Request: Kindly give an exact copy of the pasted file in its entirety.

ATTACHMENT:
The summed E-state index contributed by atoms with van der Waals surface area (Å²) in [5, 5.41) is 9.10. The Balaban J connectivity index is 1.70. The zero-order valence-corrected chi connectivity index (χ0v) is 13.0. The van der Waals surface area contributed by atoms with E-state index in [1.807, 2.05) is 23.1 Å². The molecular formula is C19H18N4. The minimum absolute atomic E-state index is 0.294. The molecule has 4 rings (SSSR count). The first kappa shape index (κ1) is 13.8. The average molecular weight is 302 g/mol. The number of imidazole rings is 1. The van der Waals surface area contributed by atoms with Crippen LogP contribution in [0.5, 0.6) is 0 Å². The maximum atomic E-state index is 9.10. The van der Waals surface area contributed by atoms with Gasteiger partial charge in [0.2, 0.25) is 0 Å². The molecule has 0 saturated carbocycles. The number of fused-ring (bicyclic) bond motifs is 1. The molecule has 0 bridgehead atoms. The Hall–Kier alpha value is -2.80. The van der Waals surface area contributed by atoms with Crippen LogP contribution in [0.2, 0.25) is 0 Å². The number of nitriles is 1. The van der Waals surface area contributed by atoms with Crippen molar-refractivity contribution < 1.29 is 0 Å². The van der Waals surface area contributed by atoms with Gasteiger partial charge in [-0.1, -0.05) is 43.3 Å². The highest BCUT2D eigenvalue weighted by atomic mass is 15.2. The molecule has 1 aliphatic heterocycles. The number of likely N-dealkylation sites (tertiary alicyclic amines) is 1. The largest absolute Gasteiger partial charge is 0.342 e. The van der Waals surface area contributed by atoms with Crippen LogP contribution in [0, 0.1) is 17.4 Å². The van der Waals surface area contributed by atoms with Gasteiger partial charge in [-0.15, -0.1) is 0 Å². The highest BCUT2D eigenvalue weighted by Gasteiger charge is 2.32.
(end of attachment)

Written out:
The summed E-state index contributed by atoms with van der Waals surface area (Å²) in [5, 5.41) is 9.10. The Balaban J connectivity index is 1.70. The zero-order valence-corrected chi connectivity index (χ0v) is 13.0. The van der Waals surface area contributed by atoms with E-state index in [1.807, 2.05) is 23.1 Å². The molecular formula is C19H18N4. The minimum absolute atomic E-state index is 0.294. The molecule has 4 rings (SSSR count). The first kappa shape index (κ1) is 13.8. The average molecular weight is 302 g/mol. The number of imidazole rings is 1. The van der Waals surface area contributed by atoms with Crippen LogP contribution in [0.5, 0.6) is 0 Å². The maximum atomic E-state index is 9.10. The van der Waals surface area contributed by atoms with Gasteiger partial charge in [0.2, 0.25) is 0 Å². The molecule has 0 saturated carbocycles. The number of fused-ring (bicyclic) bond motifs is 1. The molecule has 0 bridgehead atoms. The Hall–Kier alpha value is -2.80. The van der Waals surface area contributed by atoms with Crippen LogP contribution in [0.2, 0.25) is 0 Å². The number of nitriles is 1. The van der Waals surface area contributed by atoms with Crippen molar-refractivity contribution < 1.29 is 0 Å². The van der Waals surface area contributed by atoms with Gasteiger partial charge in [-0.1, -0.05) is 43.3 Å². The highest BCUT2D eigenvalue weighted by atomic mass is 15.2. The molecule has 1 aliphatic heterocycles. The number of likely N-dealkylation sites (tertiary alicyclic amines) is 1. The largest absolute Gasteiger partial charge is 0.342 e. The van der Waals surface area contributed by atoms with Crippen LogP contribution in [0, 0.1) is 17.4 Å². The van der Waals surface area contributed by atoms with Gasteiger partial charge in [-0.15, -0.1) is 0 Å². The highest BCUT2D eigenvalue weighted by Gasteiger charge is 2.32.